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Energy buyers: speculation vs. optimization

Posted by Datapred | Mar 13, 2024 11:15:00 AM

There was a time when energy buyers often reacted to the description of Datapred's buying and hedging optimization capabilities with an offended comment: "we are not speculators!"

We hear less of that nowadays — the energy market conditions of the past two years have shown everyone that speculation or not, creativity and reactivity were key for energy market participants.

However, clarifying the difference between speculation and optimization remains valuable.




Speculation is described as "the act of buying and selling based on anticipated future price fluctuations" — regardless of business fundamentals.

Speculators typically aim for quick profits but face substantial risks of potential losses, as their strategy heavily relies on timing and market volatility.

The classic example of speculation is the tulip mania of 1634-1637 in The Netherlands, when some futures contracts for tulip bulbs were changing hands five times before maturity.


Tulip Mania


For an energy buyer, engaging in speculation could involve trading power or natural gas futures to capitalize on energy price fluctuations, without considering the company's coverage needs.



Optimization is defined as "achieving the best possible outcome within given constraints".

A classic optimization challenge could be figuring out how to pack multiple suitcases into the limited space of a car trunk. In this scenario:

  • The ultimate goal would be to maximize the use of space by fitting each suitcase snugly.
  • The constraints to consider would include the size and number of suitcases, as well as the dimensions of the trunk.
In business contexts, optimization is often about processes: maximizing returns or minimizing costs while aligning with various management guidelines. 

For managers, it entails making informed decisions that balance risk and return in a way that achieves the best results for the company.


Degrees of freedom


In many ways, speculation and optimization represent different degrees of freedom for financial managers in general and energy buyers in particular — each offering a distinct spectrum of choice and flexibility in decision-making:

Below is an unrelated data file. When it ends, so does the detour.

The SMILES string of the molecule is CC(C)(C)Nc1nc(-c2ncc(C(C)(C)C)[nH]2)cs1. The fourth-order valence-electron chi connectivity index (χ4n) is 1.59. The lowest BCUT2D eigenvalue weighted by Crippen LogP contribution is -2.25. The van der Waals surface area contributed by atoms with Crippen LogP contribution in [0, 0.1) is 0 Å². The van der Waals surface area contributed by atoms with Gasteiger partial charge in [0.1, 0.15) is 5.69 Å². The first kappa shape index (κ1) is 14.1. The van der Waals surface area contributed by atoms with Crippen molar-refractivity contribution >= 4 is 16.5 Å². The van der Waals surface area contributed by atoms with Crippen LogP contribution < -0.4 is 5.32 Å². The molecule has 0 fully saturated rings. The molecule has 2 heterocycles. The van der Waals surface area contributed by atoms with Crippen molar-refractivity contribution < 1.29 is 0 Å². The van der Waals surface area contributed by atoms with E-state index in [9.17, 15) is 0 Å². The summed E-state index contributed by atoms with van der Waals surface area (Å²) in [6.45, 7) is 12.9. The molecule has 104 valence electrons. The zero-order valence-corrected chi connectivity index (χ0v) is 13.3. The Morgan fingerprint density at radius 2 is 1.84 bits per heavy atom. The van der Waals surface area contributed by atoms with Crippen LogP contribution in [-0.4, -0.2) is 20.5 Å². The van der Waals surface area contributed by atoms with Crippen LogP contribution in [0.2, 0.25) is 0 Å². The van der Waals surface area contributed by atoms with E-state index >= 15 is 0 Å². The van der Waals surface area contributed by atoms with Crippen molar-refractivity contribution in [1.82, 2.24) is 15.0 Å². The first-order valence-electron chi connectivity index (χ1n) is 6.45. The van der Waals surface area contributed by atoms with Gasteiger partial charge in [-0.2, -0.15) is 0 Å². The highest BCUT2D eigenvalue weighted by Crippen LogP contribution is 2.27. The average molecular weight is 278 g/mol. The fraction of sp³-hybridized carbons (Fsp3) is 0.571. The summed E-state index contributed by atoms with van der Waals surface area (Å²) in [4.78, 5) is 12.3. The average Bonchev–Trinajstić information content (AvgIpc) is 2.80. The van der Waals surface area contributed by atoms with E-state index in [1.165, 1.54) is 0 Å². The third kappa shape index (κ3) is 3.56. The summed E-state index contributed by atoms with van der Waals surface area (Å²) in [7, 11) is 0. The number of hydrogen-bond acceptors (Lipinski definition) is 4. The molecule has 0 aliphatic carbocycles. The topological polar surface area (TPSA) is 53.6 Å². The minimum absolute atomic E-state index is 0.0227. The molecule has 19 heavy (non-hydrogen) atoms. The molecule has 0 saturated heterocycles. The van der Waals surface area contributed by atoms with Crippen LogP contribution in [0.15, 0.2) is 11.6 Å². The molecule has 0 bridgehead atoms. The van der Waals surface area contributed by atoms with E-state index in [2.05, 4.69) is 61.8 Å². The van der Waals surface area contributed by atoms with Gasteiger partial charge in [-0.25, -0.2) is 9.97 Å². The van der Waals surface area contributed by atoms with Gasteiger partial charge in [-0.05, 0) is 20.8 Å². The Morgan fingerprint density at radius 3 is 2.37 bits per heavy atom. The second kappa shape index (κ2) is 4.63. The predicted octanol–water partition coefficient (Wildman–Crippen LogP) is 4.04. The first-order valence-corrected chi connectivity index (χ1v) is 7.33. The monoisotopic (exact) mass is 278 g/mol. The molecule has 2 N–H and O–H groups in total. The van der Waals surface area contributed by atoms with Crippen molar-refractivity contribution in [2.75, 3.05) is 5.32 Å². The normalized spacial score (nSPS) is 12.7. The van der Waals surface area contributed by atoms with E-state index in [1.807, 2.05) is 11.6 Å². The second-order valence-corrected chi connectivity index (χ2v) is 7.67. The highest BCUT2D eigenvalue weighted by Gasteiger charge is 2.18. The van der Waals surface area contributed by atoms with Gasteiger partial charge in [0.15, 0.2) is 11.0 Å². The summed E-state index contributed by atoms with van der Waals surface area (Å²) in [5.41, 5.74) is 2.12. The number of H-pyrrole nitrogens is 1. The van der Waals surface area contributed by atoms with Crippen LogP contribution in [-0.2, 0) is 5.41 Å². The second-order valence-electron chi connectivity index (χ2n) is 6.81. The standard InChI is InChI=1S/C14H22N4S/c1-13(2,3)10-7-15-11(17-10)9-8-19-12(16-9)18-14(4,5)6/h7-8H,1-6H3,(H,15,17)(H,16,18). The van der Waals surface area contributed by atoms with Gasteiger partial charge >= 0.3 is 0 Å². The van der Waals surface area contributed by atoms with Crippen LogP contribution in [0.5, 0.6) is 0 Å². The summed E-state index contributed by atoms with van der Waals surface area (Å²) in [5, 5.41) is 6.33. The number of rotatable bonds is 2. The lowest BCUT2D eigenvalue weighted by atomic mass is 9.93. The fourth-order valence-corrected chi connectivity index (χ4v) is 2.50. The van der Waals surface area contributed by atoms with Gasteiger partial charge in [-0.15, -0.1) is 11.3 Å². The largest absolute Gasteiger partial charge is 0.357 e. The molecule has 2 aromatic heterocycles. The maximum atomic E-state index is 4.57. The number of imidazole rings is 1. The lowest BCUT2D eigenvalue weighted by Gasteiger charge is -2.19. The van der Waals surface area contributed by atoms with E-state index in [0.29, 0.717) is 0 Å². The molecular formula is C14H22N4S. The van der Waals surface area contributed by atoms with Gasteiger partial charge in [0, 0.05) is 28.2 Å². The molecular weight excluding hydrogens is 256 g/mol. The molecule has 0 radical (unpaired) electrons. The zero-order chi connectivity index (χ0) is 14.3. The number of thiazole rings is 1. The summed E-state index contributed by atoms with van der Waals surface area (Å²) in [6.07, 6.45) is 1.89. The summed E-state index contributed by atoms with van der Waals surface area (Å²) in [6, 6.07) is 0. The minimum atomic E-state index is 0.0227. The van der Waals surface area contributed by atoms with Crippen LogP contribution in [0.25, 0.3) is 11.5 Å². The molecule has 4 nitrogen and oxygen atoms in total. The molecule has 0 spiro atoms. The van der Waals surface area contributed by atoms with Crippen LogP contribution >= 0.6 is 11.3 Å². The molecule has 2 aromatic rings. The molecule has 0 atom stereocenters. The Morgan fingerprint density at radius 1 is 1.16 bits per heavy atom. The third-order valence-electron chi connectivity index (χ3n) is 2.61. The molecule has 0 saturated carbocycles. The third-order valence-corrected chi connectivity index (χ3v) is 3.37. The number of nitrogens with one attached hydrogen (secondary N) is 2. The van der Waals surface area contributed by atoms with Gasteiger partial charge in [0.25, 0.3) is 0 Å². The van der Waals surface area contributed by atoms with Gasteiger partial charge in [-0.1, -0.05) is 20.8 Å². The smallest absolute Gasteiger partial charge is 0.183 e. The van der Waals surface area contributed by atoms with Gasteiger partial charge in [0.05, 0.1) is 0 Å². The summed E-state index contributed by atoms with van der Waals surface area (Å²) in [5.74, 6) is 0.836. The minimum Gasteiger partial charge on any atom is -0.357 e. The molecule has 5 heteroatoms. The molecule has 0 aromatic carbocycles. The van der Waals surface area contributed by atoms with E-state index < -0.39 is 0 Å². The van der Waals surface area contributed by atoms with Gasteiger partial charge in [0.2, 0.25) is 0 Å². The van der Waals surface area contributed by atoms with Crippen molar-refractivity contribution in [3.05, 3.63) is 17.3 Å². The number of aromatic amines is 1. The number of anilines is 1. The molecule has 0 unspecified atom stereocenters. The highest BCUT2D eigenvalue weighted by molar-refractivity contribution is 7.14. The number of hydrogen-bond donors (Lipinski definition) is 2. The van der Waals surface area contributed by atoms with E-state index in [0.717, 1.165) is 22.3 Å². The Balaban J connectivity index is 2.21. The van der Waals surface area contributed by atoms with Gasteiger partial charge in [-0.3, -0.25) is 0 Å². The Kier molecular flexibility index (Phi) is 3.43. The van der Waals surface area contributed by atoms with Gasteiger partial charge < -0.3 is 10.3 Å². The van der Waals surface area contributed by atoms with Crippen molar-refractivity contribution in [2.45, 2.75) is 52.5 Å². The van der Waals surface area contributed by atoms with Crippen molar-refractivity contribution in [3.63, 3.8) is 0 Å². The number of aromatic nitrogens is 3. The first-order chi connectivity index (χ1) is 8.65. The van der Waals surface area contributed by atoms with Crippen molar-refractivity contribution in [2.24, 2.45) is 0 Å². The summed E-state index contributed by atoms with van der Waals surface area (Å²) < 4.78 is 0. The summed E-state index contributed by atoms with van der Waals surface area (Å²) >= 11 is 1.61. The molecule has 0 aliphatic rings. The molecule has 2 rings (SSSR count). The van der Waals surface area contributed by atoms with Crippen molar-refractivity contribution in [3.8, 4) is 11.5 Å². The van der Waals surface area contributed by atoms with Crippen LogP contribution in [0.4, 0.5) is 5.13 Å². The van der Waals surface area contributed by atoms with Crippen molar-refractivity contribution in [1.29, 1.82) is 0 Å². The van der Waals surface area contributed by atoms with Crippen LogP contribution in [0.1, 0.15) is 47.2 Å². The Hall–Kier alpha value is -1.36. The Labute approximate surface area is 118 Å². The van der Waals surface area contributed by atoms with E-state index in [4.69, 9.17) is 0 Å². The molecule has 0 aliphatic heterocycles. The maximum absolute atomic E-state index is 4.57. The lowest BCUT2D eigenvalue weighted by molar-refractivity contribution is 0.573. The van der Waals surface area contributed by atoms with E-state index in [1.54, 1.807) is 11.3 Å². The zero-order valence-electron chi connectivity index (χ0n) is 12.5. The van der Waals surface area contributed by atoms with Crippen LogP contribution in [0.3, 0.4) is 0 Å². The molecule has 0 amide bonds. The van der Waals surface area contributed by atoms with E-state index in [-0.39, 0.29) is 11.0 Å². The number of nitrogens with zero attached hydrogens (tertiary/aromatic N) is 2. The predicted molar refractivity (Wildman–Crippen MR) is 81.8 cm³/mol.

• Speculation provides a high degree of freedom, allowing managers to make bold moves based on market predictions, intuition, or trends.
  • Optimization operates within more defined boundaries. It involves using data analysis to identify the best course of action within the constraints of risk tolerance, regulatory requirements, and organizational goals.

We believe the growing flexibility of energy markets has created interesting "optimization pockets" for energy buyers, which they can leverage without turning into Gordon Gekko. Here are recent examples from Datapred clients:

  • Depending on market conditions, hedging the company's exposure to propane prices 18 or 24 months in advance.
  • Varying the company's monthly coverage ratio target for electricity between 75 and 90%.
  • Increasing natural gas coverage by 5% increments upon reaching specific price thresholds.

These opportunities are contained — they exist within the "decision enveloppe" defined by management, which often includes simple but effective risk management rules. And they don't even require factoring in potential market trends, as discussed in our recent datasheet about energy hedging optimization.

That's because optimization problems become complex so quickly that simply finding the best combination of "static" decision parameters yield positive results, as illustrated by this table:


Decision Factors


Why should energy buyers be prevented from doing their best, like everybody else in the organization?


The evolution of energy procurement


Ultimately, instead of fearing what may appear as risky speculation but is actually sound optimization, it is wiser to acknowledge the positive evolution of the role of energy buyer.

Energy procurement used to be about negotiating rigid, multi-annual agreements with monopolistic utilities.

It is now a dynamic and proactive job, where knowledgeable managers continuously adjust for the benefit of their company, based on energy market conditions and the business rules and objectives they have been assigned.

Never pushing the enveloppe, but optimizing within the enveloppe they received.


With Datapred, energy buyers can explore buying and hedging opportunities in a few clicks. Don't hesitate to click the link below and schedule a demo with one of our experts!

You can also visit this page for additional resources on energy procurement.


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Written by Datapred

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